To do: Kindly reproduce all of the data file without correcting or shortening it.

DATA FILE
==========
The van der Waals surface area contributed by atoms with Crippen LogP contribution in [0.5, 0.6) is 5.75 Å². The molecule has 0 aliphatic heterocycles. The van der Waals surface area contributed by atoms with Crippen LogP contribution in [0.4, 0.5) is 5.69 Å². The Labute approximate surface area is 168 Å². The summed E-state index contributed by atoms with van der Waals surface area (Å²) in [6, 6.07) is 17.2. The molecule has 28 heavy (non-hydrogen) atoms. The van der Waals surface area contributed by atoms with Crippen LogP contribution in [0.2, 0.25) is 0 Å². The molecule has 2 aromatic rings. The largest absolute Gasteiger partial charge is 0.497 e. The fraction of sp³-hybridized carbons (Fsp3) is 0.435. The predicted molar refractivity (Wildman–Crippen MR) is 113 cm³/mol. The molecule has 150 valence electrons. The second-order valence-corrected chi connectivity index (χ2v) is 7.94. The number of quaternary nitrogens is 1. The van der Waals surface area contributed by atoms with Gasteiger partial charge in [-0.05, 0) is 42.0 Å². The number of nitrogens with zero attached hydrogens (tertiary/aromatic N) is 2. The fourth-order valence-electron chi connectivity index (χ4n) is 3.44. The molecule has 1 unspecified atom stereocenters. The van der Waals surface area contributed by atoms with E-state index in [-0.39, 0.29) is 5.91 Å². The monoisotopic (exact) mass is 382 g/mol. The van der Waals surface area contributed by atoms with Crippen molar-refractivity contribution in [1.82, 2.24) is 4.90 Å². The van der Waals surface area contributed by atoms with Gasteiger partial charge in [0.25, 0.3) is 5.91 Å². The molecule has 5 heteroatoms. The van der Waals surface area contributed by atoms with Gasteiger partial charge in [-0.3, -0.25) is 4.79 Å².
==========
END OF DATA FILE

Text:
The van der Waals surface area contributed by atoms with Crippen LogP contribution in [0.5, 0.6) is 5.75 Å². The molecule has 0 aliphatic heterocycles. The van der Waals surface area contributed by atoms with Crippen LogP contribution in [0.4, 0.5) is 5.69 Å². The Labute approximate surface area is 168 Å². The summed E-state index contributed by atoms with van der Waals surface area (Å²) in [6, 6.07) is 17.2. The molecule has 28 heavy (non-hydrogen) atoms. The van der Waals surface area contributed by atoms with Crippen LogP contribution in [0.2, 0.25) is 0 Å². The molecule has 2 aromatic rings. The largest absolute Gasteiger partial charge is 0.497 e. The fraction of sp³-hybridized carbons (Fsp3) is 0.435. The predicted molar refractivity (Wildman–Crippen MR) is 113 cm³/mol. The molecule has 150 valence electrons. The second-order valence-corrected chi connectivity index (χ2v) is 7.94. The number of quaternary nitrogens is 1. The van der Waals surface area contributed by atoms with Gasteiger partial charge in [-0.05, 0) is 42.0 Å². The number of nitrogens with zero attached hydrogens (tertiary/aromatic N) is 2. The fourth-order valence-electron chi connectivity index (χ4n) is 3.44. The molecule has 1 unspecified atom stereocenters. The van der Waals surface area contributed by atoms with E-state index in [-0.39, 0.29) is 5.91 Å². The monoisotopic (exact) mass is 382 g/mol. The van der Waals surface area contributed by atoms with Crippen molar-refractivity contribution in [1.82, 2.24) is 4.90 Å². The van der Waals surface area contributed by atoms with Gasteiger partial charge in [0.25, 0.3) is 5.91 Å². The molecule has 5 heteroatoms. The van der Waals surface area contributed by atoms with Gasteiger partial charge in [-0.3, -0.25) is 4.79 Å².